This silly-looking animal is the short-beaked echidna, Tachyglossus aculeatus. There are only two types of echidnas in the world, the long and short-beaked. The short beaked echidna is found in Australia and the long beaked in New Guinea. Like the platypus, their beak has electrical sensors, which they use to find ants and other creepy-crawlies in the dirt. Like the other monotremes the adults lack teeth, so after catching their ants with their long sticky tongue, they crush them with hard plates on the roof of their mouth.
They also lay eggs. The female lays an egg during breeding season, but will then carry that egg around in a pouch until it hatches. She can deposit it down a burrow, if she needs to leave to go forging. The newly hatched echidna is only the size of a jellybean and will hitch a ride on top of the mother’s pouch.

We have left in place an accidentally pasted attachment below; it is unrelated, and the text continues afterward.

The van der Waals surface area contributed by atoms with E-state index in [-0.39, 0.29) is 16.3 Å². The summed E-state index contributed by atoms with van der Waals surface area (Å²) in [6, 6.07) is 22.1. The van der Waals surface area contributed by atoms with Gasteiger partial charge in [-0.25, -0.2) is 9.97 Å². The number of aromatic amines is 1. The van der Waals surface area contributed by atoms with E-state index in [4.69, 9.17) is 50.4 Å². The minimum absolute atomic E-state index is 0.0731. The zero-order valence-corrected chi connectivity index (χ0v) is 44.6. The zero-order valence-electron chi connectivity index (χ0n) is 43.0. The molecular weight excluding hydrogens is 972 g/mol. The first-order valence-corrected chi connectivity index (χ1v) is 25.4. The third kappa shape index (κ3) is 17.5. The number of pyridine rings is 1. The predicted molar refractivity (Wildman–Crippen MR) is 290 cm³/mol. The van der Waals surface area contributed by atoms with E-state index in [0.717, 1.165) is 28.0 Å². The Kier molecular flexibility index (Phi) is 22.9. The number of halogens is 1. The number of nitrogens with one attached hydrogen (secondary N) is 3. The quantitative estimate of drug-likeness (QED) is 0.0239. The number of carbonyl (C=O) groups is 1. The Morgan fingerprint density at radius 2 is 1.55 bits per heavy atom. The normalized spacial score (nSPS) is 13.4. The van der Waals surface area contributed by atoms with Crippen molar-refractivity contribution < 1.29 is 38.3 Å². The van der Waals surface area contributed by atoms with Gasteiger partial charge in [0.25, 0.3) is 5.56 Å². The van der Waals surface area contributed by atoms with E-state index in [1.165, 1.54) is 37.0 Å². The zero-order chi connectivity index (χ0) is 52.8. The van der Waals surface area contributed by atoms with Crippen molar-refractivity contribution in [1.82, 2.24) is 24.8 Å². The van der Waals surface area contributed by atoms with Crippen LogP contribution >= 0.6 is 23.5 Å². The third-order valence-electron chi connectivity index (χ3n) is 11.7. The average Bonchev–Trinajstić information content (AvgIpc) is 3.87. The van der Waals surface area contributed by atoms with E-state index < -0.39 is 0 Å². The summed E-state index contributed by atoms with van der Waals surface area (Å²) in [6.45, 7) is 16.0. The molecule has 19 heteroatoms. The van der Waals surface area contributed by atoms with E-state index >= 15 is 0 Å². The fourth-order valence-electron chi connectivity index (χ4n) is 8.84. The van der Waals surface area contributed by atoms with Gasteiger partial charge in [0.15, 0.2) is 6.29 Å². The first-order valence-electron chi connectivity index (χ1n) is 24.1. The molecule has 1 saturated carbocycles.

Their paws are quite interesting. The front paws have long claws for digging, but the back ones are very strange. They curve backwards, so the animal is walking on the top of their foot. This backwards curve helps the animal push dirt out and away from the hole it is digging. They also posses an unusually long claw that curves farther out on each foot. This set of claws is used for grooming; it’s so long, so it can get in between the stiff guard hair spines. Despite the grooming, echidnas are home to the world’s largest species of fleas, which is 4mm long (0.15 in).